I’ve been thinking about natural strengths recently, partly prompted by writing a study on two pretty impressively able characters, one from the Old Testament – Elisha – and one from the New – Paul. On the one hand, God clearly chooses, calls, and uses people of capacity and character to further his purposes. On the other, he chooses what is “foolish in the world to shame the wise and what is weak in the world to shame the strong”. And he calls us to “die to” much that may be naturally good, for the sake of something spiritually better. (Or so Hinds Feet on High Places says, so it must be true, eh?)
So I posed the question on Twitter: “What is the right biblical attitude to natural talent? Die to it? Use it? Both? Half & half? Or what? Answers on a posttweet please.”
Most of the answers were basically positive towards natural strengths and talents, with the caveat sometimes added that we should “give glory to God” for them (Not always quite sure what this means in practice beyond putting pious expressions like “Praise the Lord” on our lips, which I can never quite get into despite being a passionate Christian. Post for another day?)
Anyway – Elisha and Paul. Some thoughts taken from the studies I wrote:
Elisha has many qualities: his determination (ploughing parched ground with twelve yoke of oxen); his full-blooded commitment (burning the tools of his old occupation when called to follow Elijah); his loyalty and resolve to follow his mentor closely once he sensed the time for Elijah’s departure was near, his heart-devotion glimpsed in his quiet grief at the thought of this departure. His boldness and faith are evident in his request for a "double portion" of Elijah's spirit.
Israel had many kings, but they were rarely her real leaders. True leaders were anointed not just with oil, but with the Spirit. In the era of 2Kings, the monarchy was so unspiritual that true godly authority in Israel had reverted to prophets. The issue of Elijah’s successor was vital because he would represent God’s authority in Israel. The Bible narrative hints at Elijah’s likeness to Israel’s founding prophet: his parting the water by striking it with his cloak is reminiscent of Moses’ parting the Red Sea with his staff. When Elisha is able to do this, too, he is shown to be the true successor of Elijah, just as Joshua was successor to Moses. Elisha now carries God’s authority.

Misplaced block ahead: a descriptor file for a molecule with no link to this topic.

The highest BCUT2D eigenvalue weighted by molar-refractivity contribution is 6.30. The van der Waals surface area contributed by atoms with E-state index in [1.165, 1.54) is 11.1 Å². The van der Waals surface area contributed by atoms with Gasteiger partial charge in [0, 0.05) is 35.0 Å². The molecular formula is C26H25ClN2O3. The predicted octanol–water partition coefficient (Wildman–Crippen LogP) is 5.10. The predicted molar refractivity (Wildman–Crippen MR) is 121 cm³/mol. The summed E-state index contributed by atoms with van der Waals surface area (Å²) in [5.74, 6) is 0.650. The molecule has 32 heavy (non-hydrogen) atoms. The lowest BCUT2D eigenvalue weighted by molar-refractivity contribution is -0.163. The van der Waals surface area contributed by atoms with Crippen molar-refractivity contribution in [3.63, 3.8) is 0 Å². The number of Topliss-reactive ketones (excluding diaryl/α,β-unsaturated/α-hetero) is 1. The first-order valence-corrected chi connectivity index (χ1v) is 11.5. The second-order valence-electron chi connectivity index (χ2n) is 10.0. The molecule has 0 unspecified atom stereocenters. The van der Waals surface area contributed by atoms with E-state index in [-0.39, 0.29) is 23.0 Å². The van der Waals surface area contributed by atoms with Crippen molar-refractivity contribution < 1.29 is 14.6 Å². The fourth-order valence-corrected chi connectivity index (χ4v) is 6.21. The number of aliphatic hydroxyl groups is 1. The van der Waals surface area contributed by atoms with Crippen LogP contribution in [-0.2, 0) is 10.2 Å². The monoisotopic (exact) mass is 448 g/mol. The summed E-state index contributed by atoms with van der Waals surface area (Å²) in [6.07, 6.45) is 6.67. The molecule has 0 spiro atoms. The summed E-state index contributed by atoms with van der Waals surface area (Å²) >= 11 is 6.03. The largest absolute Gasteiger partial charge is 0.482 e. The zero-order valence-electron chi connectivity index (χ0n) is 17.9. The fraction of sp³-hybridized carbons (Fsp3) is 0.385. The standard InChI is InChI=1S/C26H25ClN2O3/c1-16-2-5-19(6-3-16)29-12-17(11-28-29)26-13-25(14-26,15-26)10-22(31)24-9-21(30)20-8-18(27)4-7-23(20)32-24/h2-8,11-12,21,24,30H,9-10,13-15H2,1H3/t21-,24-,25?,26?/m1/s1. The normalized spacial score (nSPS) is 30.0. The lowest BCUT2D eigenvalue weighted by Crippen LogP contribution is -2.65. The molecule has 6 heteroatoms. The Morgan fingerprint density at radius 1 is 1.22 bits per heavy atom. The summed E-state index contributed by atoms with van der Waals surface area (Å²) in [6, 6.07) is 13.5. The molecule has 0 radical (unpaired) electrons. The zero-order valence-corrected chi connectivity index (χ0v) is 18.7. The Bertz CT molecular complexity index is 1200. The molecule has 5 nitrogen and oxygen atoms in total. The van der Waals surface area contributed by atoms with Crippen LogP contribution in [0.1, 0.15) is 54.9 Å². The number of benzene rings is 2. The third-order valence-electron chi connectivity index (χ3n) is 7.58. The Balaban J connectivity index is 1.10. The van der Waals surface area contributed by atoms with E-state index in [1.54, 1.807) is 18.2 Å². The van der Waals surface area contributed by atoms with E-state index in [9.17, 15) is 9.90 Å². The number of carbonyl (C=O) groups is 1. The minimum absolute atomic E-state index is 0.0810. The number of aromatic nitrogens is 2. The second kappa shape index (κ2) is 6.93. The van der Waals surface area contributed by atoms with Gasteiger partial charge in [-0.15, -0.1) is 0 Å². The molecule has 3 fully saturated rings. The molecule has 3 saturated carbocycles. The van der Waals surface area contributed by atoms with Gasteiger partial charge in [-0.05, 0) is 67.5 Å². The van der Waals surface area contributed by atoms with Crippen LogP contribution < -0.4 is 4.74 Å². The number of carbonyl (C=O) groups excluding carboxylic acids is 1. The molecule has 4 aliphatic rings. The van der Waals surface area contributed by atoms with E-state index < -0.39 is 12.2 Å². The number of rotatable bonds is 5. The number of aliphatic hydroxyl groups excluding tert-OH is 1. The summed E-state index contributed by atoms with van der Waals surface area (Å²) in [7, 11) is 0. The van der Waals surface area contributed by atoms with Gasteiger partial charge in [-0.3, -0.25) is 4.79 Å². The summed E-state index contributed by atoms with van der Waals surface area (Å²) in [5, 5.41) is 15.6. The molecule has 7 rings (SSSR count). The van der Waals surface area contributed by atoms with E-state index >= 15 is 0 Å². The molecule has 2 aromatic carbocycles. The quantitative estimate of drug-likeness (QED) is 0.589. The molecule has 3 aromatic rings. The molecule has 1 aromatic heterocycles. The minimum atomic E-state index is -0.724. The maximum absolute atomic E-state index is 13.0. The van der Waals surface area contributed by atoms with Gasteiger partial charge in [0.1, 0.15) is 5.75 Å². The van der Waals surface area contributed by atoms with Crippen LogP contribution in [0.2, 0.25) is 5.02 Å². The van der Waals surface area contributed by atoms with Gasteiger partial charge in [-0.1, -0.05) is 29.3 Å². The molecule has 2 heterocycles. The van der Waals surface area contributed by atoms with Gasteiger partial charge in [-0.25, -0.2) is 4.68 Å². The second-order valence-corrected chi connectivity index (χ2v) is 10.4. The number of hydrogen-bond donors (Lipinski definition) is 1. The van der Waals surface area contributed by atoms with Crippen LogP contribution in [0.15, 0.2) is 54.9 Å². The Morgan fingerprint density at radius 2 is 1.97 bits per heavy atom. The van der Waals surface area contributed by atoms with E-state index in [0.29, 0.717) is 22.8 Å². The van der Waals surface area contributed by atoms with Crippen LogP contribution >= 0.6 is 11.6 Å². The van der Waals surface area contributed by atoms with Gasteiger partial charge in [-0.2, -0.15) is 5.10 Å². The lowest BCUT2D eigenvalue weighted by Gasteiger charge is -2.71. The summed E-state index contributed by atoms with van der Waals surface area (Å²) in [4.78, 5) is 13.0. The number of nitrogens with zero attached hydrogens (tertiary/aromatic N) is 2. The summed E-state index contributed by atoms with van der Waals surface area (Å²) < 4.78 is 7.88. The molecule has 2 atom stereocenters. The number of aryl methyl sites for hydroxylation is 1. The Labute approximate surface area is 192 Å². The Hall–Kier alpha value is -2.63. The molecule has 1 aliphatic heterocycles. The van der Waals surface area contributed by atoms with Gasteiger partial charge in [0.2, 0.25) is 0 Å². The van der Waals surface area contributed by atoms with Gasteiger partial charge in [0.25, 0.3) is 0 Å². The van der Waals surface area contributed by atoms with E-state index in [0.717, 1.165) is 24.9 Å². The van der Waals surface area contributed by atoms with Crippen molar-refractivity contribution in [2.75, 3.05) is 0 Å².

Reading and pondering all this, I find myself asking: which of Elisha’s qualities can I aim to grow in? But also – how can we, in our church, ensure those with anointing (rather than just natural ability or a “leadership” label) carry true authority among us?
In Paul’s world there were three key groups: Jews, Greeks and Romans. Paul was the ideal man to represent the gospel across his world: a pure-bred Jew who studied under a leading rabbi; a Greek-speaker with good knowledge of philosophy; a Roman citizen by birth. He is at pains to stress his Jewish pedigree to an audience of zealous Jews; he makes use of his Roman citizenship on more than one occasion; in Athens and Corinth, he quotes Greek poetry and philosophy.
Sometimes these advantages led to gospel opportunities: impressed with Paul’s excellent Greek, a tribune allows him to speak to the Jews, whom Paul addresses in Hebrew. Sometimes they led to Paul escaping imprisonment or punishment, as in Jerusalem and previously in Philippi. And sometimes they did him no good at all: the Jewish crowd still turn on him in Jerusalem; the Athenians dismiss him as a "babbler"; tradition says Paul was beheaded in Rome!
Paul saw his natural advantages as rubbish compared to the “surpassing worth of knowing Christ” and having God’s power working in him. But he certainly wasn’t against using natural strengths when the situation called for them!
We’ve landed slap bang in the middle of another paradox, I feel. I must ask myself: what are my natural strengths? Am I able to “consider them as rubbish”? Conversely, can I freely offer them to God to use them for his plans and purpses, for the gospel?